Pony Express defines American spirit
LVN Editor Emeritus
The Pony Express defined the American West with its riders, many of them in their teens or 20s and a handful in their early 40s, endured extreme weather and the dangers posed from outlaws or Indians. Before the construction of a transcontinental telegram, Pony Express riders delivered the mail over an 18-month period from April 3, 1860, to October 1861, which was described as the most direct way to deliver east-to-west communications.
This fascination with the West and the ruggedness of its characters appeals to Brian McLaughlin, the president of Ibs Productions in Bakersfield, Calif. Over the years, he has developed a love of the stories emerging from all facets of western life, specifically the history of the Pony Express, which operated a route from St. Joseph, Mo., to Sacramento, Calif., with many stops in Nevada including Churchill and Douglas counties and Carson City.
Every June, riders re-enact the Pony Express era by riding horses on the original route, exchanging a mail bag every 75-100 miles or less.
“We have our introduction to the Pony Express in elementary school or the Boy Scouts, and it ends there, which is a shame because you never learn of the adult side of it and the incredible stories it always stuck with us,” said McLaughlin, who, along with two other men, are working on a movie project about the Pony Express.
The advertisement seeking men to ride hundreds of miles before handing off the mail to another rider was direct:
“Wanted: Young, skinny, wiry fellows. Not over 18. Must be expert riders. Willing to risk death daily. Orphans preferred.”
McLaughlin, his writer Jethro Compton and documentarian David Jones recently traveled through California, Nevada and Utah learning more about the Pony Express and recently stopped in Fallon ready to explore the stops in central Nevada.
McLaughlin admits, though, when as a youngster, he preferred the Star Wars movies, but over time, his interest piqued with the westerns, and specifically with the young riders who delivered the mail on horseback almost 160 years ago.
“I wanted to critically look at the western because of my love of the genre,” McLaughlin said, adding his motivation stems from the desire to put together a western on the Pony Express because no one has, as he described, talked it about it creatively.
McLaughlin said he has a writer who is beginning to work on a script and the assembly of director and cast will come together.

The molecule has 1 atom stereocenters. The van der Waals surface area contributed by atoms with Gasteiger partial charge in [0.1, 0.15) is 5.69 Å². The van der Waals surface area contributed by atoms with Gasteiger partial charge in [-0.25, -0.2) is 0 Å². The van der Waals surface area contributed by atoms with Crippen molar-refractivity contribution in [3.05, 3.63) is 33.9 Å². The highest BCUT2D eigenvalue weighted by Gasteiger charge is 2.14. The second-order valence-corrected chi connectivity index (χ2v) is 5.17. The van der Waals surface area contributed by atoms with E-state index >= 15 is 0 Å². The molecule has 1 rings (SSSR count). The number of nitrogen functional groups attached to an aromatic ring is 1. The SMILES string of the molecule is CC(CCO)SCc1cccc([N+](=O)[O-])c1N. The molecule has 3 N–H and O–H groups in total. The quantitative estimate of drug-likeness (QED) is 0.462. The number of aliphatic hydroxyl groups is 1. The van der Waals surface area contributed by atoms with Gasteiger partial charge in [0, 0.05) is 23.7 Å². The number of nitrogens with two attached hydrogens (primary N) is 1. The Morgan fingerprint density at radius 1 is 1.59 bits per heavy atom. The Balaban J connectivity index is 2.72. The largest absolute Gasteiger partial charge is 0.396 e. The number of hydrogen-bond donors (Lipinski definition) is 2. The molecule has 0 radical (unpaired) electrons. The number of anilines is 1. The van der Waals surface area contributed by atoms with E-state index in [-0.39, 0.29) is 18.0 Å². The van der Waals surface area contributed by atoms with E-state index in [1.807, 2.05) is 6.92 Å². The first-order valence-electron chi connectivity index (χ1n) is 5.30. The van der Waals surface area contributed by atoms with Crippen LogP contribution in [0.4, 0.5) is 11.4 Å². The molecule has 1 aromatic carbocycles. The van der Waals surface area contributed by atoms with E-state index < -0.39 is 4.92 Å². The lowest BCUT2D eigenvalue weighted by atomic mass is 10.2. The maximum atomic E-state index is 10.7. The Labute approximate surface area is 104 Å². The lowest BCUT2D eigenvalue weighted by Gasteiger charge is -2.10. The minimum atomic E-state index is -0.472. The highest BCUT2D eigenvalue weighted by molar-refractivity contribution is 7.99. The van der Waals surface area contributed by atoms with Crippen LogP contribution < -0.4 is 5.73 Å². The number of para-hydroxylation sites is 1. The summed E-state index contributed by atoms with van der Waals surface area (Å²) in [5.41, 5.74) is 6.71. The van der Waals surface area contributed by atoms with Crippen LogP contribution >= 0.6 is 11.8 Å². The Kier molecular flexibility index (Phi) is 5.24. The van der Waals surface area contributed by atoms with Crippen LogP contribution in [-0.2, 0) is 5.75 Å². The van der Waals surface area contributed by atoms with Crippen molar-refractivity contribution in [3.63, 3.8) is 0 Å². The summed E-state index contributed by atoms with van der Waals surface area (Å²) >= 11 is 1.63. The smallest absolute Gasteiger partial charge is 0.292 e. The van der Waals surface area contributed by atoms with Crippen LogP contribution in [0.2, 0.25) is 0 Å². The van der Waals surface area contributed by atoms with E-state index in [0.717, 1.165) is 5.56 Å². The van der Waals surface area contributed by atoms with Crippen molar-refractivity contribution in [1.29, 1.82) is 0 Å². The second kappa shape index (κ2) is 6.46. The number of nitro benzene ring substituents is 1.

Growing up in New Jersey before moving to the West, McLaughlin said a story written by a University of Maryland professor about orphaned riders of the Pony Express also quenched his thirst for knowing more about the history of this early slice of Americana as did a job he had after graduating from high school. He delivered life-support systems to various cities in different states, but in the process, McLaughlin kept to a strict distribution schedule. He drew parallels between the intrepid riders of the Old West to the modern-day delivery person.
“I can relate to this because it’s a macrocosm of going to certain areas and meeting your stops,” he said.
McLaughlin, whose friend produced “Magnum P.I.” and “The Bionic Woman,” once told him he came to Hollywood 20 years too late because tastes in viewing moved away from westerns to more of the reality show concept. To make a western work in this day, however, McLaughlin said the production must seek strong actors and show the ability to attract investors willing to gamble on a western.
“Unless you’re well known and they can make an investment on a super hero or a movie like “Hangover,” you don’t’ stand a chance,” he said.
But McLaughlin, like the western characters of the late 1800s, is ready to make that gamble. He said cable television has added an additional venue for movies, and he feels buoyed by the recent success from former Fox commentator Bill O’Reilly’s historic series “Legends and Lies: The Real West,” a series of productions looking into the real-life history of western characters such as Billy the Kid, Kit Carson and others. McLaughlin knows the interest is there.
“In our time ‘Deadwood’ was the first step in the more modern western,” McLaughlin said. “(Director) Quentin Taratino stylized the western (‘Django Unchained’) in a way modern audiences reacted to. ‘Unforgiven’ — in modern times – is the best western we have ever seen on so many levels, and I like ‘3:10 to Yuma,’ which did well.”
One of the westerns that resonates well with many western Nevada audiences, though, is the 1976 production of “The Shootist,” John Wayne’s final movie where many of the scenes were shot in Carson City.
“I would love to see the western come back,” McLaughlin said. “I could see one come back every two months. There are plenty of moviemakers who want to do it.”